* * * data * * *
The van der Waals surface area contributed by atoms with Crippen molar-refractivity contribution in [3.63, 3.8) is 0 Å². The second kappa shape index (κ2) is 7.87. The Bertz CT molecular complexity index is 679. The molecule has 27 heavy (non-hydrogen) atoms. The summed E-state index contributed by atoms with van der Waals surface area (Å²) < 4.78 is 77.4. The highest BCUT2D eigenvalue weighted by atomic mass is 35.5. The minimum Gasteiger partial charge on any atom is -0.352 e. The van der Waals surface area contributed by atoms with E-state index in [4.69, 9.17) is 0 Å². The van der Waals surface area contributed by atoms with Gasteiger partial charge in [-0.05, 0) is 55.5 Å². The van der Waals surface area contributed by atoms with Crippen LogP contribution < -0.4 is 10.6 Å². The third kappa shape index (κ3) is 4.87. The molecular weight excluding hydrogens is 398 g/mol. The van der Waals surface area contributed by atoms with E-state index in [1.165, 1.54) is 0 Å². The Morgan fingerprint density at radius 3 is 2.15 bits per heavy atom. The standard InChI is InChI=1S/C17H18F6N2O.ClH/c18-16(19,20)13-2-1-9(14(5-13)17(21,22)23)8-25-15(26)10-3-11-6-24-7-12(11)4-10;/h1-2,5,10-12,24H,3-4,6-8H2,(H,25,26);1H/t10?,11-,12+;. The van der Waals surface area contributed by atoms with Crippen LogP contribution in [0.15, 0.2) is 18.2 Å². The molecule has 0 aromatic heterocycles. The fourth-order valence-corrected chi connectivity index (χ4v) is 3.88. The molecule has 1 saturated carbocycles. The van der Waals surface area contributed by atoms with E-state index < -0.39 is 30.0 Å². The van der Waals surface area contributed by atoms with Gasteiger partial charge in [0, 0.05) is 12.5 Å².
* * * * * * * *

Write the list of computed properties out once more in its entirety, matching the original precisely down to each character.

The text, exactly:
The van der Waals surface area contributed by atoms with Crippen molar-refractivity contribution in [3.63, 3.8) is 0 Å². The second kappa shape index (κ2) is 7.87. The Bertz CT molecular complexity index is 679. The molecule has 27 heavy (non-hydrogen) atoms. The summed E-state index contributed by atoms with van der Waals surface area (Å²) < 4.78 is 77.4. The highest BCUT2D eigenvalue weighted by atomic mass is 35.5. The minimum Gasteiger partial charge on any atom is -0.352 e. The van der Waals surface area contributed by atoms with E-state index in [4.69, 9.17) is 0 Å². The van der Waals surface area contributed by atoms with Gasteiger partial charge in [-0.05, 0) is 55.5 Å². The van der Waals surface area contributed by atoms with Crippen LogP contribution < -0.4 is 10.6 Å². The third kappa shape index (κ3) is 4.87. The molecular weight excluding hydrogens is 398 g/mol. The van der Waals surface area contributed by atoms with E-state index in [1.165, 1.54) is 0 Å². The Morgan fingerprint density at radius 3 is 2.15 bits per heavy atom. The standard InChI is InChI=1S/C17H18F6N2O.ClH/c18-16(19,20)13-2-1-9(14(5-13)17(21,22)23)8-25-15(26)10-3-11-6-24-7-12(11)4-10;/h1-2,5,10-12,24H,3-4,6-8H2,(H,25,26);1H/t10?,11-,12+;. The van der Waals surface area contributed by atoms with Crippen LogP contribution in [0.15, 0.2) is 18.2 Å². The molecule has 0 aromatic heterocycles. The fourth-order valence-corrected chi connectivity index (χ4v) is 3.88. The molecule has 1 saturated carbocycles. The van der Waals surface area contributed by atoms with E-state index < -0.39 is 30.0 Å². The van der Waals surface area contributed by atoms with Gasteiger partial charge in [0, 0.05) is 12.5 Å².